In its 2016 activity report, the Commission included an explanation of certain aspects to be considered when assessing selective distribution systems for Serbia:

  • With respect to the question whether a selective distribution agreement, concluded for an indefinite period of time and which initially benefits from the block exemption, remains safe harbored even if the market share of one or both parties change over time to exceed the (25%) threshold required for the local vertical BER to apply, the Commission emphasized that the parties are responsible for making sure that their agreement continues to meet the criteria necessary for the BER to apply (including the market share requirements). If at any time during the term of the agreement this is no longer the case a request for an individual exemption must be submitted.
  • A clarification was sought from the Commission regarding the possibility to agree on a restriction to sell competing brands (non-compete obligation) of up to 5 years in a selective distribution system. Currently, the local vertical BER, on the one hand, generally allows non-compete obligations of up to 5 years, but, on the other hand, states that any (direct or indirect) obligation on the members of a selective distribution system not to sell competing goods (or services) shall not be block exempted. The Commission upheld the EU approach; the local vertical BER shall be interpreted as excluding from its coverage any obligation on the members of a selective distribution system not to sell the brands of particular, identified competing suppliers, whereas it implied that the combination of selective distribution with a non-compete obligation of up to 5 years may still be block exempted as long as such obligation referred to competing brands in general.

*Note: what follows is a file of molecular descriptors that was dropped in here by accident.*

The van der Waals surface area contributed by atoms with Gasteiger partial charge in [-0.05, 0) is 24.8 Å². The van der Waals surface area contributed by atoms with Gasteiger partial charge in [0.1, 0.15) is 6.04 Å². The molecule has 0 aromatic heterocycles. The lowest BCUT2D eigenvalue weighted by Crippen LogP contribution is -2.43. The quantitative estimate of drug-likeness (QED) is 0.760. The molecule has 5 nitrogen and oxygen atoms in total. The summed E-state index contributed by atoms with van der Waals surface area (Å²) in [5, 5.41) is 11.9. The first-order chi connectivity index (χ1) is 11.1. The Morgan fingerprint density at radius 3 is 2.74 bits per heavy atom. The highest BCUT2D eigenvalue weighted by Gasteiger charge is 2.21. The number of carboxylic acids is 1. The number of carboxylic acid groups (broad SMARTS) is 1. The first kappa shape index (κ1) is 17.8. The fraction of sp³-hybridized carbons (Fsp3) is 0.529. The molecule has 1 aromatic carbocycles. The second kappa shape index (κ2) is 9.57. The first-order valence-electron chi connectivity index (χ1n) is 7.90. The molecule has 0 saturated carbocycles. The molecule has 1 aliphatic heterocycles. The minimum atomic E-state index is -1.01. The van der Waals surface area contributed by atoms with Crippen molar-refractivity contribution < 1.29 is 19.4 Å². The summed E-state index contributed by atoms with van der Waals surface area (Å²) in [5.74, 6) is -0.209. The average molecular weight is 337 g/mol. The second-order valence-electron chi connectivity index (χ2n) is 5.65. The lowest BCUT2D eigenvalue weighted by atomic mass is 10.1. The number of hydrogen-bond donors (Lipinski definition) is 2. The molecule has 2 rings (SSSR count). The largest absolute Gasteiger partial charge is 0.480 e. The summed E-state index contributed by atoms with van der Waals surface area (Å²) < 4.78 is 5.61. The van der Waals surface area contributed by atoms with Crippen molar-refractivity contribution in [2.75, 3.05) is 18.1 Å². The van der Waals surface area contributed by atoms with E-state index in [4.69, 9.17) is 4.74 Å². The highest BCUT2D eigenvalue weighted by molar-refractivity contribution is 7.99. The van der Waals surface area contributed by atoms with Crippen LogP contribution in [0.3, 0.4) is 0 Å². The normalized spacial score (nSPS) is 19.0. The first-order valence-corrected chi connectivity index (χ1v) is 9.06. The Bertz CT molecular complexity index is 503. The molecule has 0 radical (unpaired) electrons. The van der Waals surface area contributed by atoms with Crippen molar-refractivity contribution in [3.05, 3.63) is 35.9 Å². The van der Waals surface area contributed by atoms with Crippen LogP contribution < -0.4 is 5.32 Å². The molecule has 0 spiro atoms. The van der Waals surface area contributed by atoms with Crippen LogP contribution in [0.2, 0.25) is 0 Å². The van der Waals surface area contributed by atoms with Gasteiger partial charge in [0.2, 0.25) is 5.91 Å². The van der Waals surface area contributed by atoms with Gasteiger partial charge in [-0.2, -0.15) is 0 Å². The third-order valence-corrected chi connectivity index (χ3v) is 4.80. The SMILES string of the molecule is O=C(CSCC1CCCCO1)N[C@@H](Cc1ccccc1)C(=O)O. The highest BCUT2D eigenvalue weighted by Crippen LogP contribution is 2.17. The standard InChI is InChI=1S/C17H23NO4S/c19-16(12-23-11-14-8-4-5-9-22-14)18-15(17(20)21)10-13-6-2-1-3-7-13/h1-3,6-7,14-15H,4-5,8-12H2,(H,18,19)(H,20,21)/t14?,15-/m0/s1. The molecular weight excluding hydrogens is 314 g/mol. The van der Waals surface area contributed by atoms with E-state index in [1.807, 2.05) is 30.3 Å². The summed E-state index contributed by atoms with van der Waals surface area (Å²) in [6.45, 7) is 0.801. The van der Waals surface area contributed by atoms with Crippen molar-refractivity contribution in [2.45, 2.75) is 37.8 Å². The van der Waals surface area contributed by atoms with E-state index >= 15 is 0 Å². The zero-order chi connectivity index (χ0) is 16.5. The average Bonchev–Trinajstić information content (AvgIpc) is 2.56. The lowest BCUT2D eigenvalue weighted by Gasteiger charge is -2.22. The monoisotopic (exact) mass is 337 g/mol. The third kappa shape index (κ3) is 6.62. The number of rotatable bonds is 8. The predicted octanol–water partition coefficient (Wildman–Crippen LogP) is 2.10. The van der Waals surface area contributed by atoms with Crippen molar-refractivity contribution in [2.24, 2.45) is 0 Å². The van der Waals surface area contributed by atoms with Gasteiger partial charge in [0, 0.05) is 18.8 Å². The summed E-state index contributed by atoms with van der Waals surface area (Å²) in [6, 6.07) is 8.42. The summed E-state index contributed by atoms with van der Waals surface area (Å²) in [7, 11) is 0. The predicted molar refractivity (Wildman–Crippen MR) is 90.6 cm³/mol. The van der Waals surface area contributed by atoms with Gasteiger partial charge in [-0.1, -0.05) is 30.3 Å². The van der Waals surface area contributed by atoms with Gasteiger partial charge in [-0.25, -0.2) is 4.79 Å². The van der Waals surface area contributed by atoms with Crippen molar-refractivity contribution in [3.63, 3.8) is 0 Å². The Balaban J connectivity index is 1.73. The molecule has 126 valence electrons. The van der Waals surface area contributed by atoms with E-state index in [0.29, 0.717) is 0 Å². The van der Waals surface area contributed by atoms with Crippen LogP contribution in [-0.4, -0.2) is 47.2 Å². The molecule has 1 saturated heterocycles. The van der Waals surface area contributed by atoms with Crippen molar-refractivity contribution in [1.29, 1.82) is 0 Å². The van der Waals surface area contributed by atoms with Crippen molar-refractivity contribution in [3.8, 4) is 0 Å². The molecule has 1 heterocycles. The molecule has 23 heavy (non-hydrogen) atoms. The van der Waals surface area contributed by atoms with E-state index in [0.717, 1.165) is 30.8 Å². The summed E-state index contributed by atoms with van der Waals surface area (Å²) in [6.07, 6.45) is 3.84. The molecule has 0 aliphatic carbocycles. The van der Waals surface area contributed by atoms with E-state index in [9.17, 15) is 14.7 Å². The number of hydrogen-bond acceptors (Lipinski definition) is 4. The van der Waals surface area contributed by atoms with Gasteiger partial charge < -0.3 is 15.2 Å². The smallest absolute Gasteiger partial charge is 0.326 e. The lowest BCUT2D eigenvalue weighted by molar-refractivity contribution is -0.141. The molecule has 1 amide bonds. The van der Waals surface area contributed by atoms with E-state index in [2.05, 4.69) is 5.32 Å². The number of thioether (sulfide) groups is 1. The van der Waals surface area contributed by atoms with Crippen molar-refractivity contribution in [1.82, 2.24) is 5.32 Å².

• Further, where an individual exemption is required for a selective distribution system consisting of several distribution agreements of a supplier with a number of distributors, each agreement must be assessed individually, rather than the system as a whole. This is because each agreement may concern different relevant markets with varying market shares and the effects that the agreement produces. The Commission explained that it intends to instigate separate individual exemption proceedings for each (selective) distribution agreement.

TO CONCLUDE

The Commission is a fairly young competition authority (it was only set up in mid-2006). In the initial phases of its existence, the emphasis of its work was on merger control notifications, and only second to that, on increasing the awareness of competition protection rules and investigating anticompetitive activity in the local markets.

As time passes and the regulations change to accommodate EU requirements, the legal and sanctioning powers of the Commission are on the rise. It is therefore not surprising that the awareness for this area of competition law is growing and that individual exemptions are becoming an important part of the Commission's enforcement activities.